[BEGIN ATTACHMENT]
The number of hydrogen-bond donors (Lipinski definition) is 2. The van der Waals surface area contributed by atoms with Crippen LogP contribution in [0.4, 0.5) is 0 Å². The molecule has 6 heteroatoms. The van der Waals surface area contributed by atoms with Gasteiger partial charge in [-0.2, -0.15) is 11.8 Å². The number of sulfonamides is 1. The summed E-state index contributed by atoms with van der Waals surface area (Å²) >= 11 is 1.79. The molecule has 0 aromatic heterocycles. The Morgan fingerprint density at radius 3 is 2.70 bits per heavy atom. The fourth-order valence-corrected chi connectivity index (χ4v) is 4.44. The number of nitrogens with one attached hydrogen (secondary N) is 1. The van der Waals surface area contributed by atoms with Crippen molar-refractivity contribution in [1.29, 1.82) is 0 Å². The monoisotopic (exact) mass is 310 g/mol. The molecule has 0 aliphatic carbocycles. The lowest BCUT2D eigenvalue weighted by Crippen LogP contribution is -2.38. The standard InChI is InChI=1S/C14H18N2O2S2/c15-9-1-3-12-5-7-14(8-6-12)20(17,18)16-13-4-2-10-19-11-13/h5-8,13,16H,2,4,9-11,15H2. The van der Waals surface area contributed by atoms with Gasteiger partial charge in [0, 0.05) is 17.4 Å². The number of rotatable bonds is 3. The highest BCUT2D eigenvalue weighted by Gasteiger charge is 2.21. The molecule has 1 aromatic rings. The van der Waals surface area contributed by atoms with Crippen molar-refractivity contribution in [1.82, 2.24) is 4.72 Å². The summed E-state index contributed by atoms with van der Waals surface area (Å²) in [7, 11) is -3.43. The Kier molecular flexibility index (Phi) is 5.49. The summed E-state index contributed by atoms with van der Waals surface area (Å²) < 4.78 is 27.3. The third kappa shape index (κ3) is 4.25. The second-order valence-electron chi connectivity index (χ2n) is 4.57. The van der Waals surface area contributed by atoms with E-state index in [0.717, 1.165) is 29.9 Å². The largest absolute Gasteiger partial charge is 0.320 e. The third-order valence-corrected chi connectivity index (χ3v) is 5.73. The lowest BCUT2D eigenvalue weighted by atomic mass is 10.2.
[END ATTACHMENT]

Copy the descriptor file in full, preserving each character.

The number of hydrogen-bond donors (Lipinski definition) is 2. The van der Waals surface area contributed by atoms with Crippen LogP contribution in [0.4, 0.5) is 0 Å². The molecule has 6 heteroatoms. The van der Waals surface area contributed by atoms with Gasteiger partial charge in [-0.2, -0.15) is 11.8 Å². The number of sulfonamides is 1. The summed E-state index contributed by atoms with van der Waals surface area (Å²) >= 11 is 1.79. The molecule has 0 aromatic heterocycles. The Morgan fingerprint density at radius 3 is 2.70 bits per heavy atom. The fourth-order valence-corrected chi connectivity index (χ4v) is 4.44. The number of nitrogens with one attached hydrogen (secondary N) is 1. The van der Waals surface area contributed by atoms with Crippen molar-refractivity contribution in [1.29, 1.82) is 0 Å². The monoisotopic (exact) mass is 310 g/mol. The molecule has 0 aliphatic carbocycles. The lowest BCUT2D eigenvalue weighted by Crippen LogP contribution is -2.38. The standard InChI is InChI=1S/C14H18N2O2S2/c15-9-1-3-12-5-7-14(8-6-12)20(17,18)16-13-4-2-10-19-11-13/h5-8,13,16H,2,4,9-11,15H2. The van der Waals surface area contributed by atoms with Gasteiger partial charge in [0, 0.05) is 17.4 Å². The number of rotatable bonds is 3. The highest BCUT2D eigenvalue weighted by Gasteiger charge is 2.21. The molecule has 1 aromatic rings. The van der Waals surface area contributed by atoms with Crippen molar-refractivity contribution in [1.82, 2.24) is 4.72 Å². The summed E-state index contributed by atoms with van der Waals surface area (Å²) in [7, 11) is -3.43. The Kier molecular flexibility index (Phi) is 5.49. The summed E-state index contributed by atoms with van der Waals surface area (Å²) < 4.78 is 27.3. The third kappa shape index (κ3) is 4.25. The second-order valence-electron chi connectivity index (χ2n) is 4.57. The van der Waals surface area contributed by atoms with E-state index in [0.717, 1.165) is 29.9 Å². The largest absolute Gasteiger partial charge is 0.320 e. The third-order valence-corrected chi connectivity index (χ3v) is 5.73. The lowest BCUT2D eigenvalue weighted by atomic mass is 10.2.